Friday 23 February 2018

Microsoft faces €5.7bn EU fine for breaking browser promise

EU Competition Commissioner Joaquin Almunia said Microsoft must face the music.
EU Competition Commissioner Joaquin Almunia said Microsoft must face the music.

Foo Yun Chee

EU antitrust regulators have charged Microsoft with breaking a promise to offer rival browsers to consumers, which could result in a hefty fine in a long-running dispute that has already cost the company over €1bn.

The world's biggest software company promised three years ago to offer browser choices, in a bid to settle an EU antitrust investigation and avoid a penalty that could have amounted to 10pc of its global turnover.

But the EU Commission, which acts as antitrust watchdog in the European Union, said Microsoft had not fulfilled its pledge between February last year and July this year, confirming a Reuters report yesterday.

EU Competition Commissioner Joaquin Almunia said Microsoft must face the music.

"If companies enter into commitments, they must do what they are committed to do or face the consequences. Companies should be deterred from any temptation to renege on promises or even to neglect their duty," Mr Almunia said.

Mr Almunia also said he had warned Microsoft about access to rival browsers on Windows 8, the latest version of the company's flagship product which will be released tomorrow.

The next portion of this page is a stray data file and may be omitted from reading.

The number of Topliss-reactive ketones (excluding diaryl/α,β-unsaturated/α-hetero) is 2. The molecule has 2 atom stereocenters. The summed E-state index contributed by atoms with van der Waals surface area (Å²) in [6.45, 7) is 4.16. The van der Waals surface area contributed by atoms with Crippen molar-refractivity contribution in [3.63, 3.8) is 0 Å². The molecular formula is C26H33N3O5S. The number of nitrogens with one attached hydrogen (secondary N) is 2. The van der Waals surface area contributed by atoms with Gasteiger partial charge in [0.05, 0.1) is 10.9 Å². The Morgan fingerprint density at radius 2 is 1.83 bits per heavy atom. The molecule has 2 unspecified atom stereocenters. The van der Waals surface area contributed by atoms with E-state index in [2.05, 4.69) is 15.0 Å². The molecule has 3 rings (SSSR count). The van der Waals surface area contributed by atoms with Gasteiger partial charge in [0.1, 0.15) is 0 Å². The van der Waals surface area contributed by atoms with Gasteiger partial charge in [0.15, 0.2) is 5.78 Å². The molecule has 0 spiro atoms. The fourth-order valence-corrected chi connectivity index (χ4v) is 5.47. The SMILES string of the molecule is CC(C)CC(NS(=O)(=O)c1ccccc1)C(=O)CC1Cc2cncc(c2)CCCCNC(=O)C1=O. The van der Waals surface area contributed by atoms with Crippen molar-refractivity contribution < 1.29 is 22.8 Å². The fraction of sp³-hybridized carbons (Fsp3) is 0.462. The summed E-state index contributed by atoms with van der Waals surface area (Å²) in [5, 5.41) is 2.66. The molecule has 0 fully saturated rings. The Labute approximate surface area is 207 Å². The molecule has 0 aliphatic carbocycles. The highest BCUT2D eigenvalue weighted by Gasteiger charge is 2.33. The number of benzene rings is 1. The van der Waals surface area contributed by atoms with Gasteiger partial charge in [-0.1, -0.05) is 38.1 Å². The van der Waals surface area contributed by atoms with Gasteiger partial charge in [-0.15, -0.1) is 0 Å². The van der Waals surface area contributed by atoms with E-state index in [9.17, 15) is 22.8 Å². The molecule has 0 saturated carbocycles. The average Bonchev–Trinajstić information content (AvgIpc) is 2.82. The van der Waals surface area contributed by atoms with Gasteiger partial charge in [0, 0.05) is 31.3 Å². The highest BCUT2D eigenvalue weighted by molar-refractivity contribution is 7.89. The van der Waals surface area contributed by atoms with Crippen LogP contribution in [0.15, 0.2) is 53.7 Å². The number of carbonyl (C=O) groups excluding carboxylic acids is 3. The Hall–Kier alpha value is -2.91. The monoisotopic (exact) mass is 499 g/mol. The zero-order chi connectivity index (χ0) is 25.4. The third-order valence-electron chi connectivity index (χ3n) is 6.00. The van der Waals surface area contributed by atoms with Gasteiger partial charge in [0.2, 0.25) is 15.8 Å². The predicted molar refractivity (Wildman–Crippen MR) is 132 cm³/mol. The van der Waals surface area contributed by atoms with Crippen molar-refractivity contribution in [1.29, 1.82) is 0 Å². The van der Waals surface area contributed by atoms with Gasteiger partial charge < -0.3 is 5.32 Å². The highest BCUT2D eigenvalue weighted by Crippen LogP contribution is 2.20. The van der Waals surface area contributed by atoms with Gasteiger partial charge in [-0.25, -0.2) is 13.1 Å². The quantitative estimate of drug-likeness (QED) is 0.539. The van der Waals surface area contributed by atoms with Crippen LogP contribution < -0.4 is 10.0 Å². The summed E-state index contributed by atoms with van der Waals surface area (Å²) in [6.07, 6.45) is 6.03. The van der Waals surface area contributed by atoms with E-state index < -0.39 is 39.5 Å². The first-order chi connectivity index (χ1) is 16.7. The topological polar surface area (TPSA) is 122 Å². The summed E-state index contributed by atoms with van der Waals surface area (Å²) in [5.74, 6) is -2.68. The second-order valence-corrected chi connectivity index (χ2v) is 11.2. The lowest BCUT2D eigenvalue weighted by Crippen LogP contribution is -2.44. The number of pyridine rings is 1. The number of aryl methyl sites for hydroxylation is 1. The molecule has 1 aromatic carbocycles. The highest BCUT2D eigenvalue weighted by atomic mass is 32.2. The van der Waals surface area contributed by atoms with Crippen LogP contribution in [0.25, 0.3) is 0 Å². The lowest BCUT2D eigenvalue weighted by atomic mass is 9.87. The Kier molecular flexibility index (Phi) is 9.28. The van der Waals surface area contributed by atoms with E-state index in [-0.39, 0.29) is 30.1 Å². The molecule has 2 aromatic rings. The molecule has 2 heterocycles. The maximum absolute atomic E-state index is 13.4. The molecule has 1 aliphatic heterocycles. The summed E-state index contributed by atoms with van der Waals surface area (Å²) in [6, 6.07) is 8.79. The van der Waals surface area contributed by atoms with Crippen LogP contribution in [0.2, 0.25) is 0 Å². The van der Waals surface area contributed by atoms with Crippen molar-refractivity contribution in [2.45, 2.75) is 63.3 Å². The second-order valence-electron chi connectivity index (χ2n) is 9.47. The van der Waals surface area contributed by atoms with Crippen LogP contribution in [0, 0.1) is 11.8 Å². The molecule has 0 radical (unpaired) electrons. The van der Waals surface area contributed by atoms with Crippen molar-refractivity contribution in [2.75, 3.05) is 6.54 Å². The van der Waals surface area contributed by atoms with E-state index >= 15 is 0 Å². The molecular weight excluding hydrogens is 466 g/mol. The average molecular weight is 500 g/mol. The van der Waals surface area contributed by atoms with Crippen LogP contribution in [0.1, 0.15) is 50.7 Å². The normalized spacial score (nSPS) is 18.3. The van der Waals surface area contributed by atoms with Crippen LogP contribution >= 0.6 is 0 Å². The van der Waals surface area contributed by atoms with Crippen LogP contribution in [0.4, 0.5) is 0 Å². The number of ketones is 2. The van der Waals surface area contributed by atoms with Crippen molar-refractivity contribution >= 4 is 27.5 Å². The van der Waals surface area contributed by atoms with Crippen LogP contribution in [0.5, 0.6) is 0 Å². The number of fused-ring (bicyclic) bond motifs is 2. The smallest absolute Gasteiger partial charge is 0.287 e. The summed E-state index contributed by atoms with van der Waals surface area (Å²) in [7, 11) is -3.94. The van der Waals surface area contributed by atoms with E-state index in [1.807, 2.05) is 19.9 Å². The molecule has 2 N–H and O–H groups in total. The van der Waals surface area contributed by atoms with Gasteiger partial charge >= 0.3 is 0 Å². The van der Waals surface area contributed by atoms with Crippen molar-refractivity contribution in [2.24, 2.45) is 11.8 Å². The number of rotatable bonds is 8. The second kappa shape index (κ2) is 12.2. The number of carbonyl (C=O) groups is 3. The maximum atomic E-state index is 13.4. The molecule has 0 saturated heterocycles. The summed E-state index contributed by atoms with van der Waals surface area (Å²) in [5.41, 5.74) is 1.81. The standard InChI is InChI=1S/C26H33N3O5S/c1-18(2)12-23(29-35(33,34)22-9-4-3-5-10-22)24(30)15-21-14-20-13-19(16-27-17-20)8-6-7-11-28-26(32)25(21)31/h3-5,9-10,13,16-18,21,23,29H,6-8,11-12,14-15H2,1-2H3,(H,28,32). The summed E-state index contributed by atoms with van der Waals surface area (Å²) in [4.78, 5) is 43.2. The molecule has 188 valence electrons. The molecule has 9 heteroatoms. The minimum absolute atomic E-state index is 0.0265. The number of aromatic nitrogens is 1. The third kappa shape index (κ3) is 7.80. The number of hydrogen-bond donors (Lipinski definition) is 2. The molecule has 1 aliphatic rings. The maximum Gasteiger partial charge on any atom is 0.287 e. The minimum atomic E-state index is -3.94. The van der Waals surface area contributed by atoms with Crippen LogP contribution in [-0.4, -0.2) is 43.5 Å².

"We have been in contact with them regarding Windows 8. I have precisely transmitted . . . what are my concerns, what kind of presentation should be avoided if they don't want to take the risk of a new investigation," he said.

Microsoft could face a significant fine as it is the second time it has failed to comply with an EU order.

A sanction could top $7.4bn (€5.7bn) or 10pc of its revenues for the fiscal year ending June 30, 2012 -- but the final figure is expected to be lower, as the infringement covered a relatively short period of time.

Microsoft, which has been penalised €1.36bn (€1.05bn) in the last decade for infringing EU rules, apologised. It has four weeks to reply to the Commission's "statement of objections" or charge sheet.

"Although this was the result of a technical error, we take responsibility for what happened and we are strengthening our internal procedures to help ensure something like this cannot happen again," the company said in a statement.

Mr Almunia told the briefing he had no reason to go after Microsoft's operating system for tablets, a market that includes rivals Apple and Google. (Reuters)

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